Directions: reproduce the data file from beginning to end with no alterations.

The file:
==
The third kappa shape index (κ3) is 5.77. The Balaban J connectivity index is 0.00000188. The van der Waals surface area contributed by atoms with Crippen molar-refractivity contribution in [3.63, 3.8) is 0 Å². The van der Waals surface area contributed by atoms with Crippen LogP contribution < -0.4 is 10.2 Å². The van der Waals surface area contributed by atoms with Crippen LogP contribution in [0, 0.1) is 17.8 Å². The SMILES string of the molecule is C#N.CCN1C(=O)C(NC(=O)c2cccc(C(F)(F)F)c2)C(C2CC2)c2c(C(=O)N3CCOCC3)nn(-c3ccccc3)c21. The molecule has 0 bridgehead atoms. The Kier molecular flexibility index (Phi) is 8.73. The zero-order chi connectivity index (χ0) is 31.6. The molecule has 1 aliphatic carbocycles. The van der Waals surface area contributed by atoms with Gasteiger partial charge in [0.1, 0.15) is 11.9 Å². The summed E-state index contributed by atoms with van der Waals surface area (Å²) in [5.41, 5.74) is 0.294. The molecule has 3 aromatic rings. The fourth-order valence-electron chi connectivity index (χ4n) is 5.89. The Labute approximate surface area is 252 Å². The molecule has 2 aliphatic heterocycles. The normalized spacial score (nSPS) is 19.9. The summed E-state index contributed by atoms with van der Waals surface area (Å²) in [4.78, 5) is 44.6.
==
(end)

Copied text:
The third kappa shape index (κ3) is 5.77. The Balaban J connectivity index is 0.00000188. The van der Waals surface area contributed by atoms with Crippen molar-refractivity contribution in [3.63, 3.8) is 0 Å². The van der Waals surface area contributed by atoms with Crippen LogP contribution < -0.4 is 10.2 Å². The van der Waals surface area contributed by atoms with Crippen LogP contribution in [0, 0.1) is 17.8 Å². The SMILES string of the molecule is C#N.CCN1C(=O)C(NC(=O)c2cccc(C(F)(F)F)c2)C(C2CC2)c2c(C(=O)N3CCOCC3)nn(-c3ccccc3)c21. The molecule has 0 bridgehead atoms. The Kier molecular flexibility index (Phi) is 8.73. The zero-order chi connectivity index (χ0) is 31.6. The molecule has 1 aliphatic carbocycles. The van der Waals surface area contributed by atoms with Gasteiger partial charge in [0.1, 0.15) is 11.9 Å². The summed E-state index contributed by atoms with van der Waals surface area (Å²) in [5.41, 5.74) is 0.294. The molecule has 3 aromatic rings. The fourth-order valence-electron chi connectivity index (χ4n) is 5.89. The Labute approximate surface area is 252 Å². The molecule has 2 aliphatic heterocycles. The normalized spacial score (nSPS) is 19.9. The summed E-state index contributed by atoms with van der Waals surface area (Å²) in [4.78, 5) is 44.6.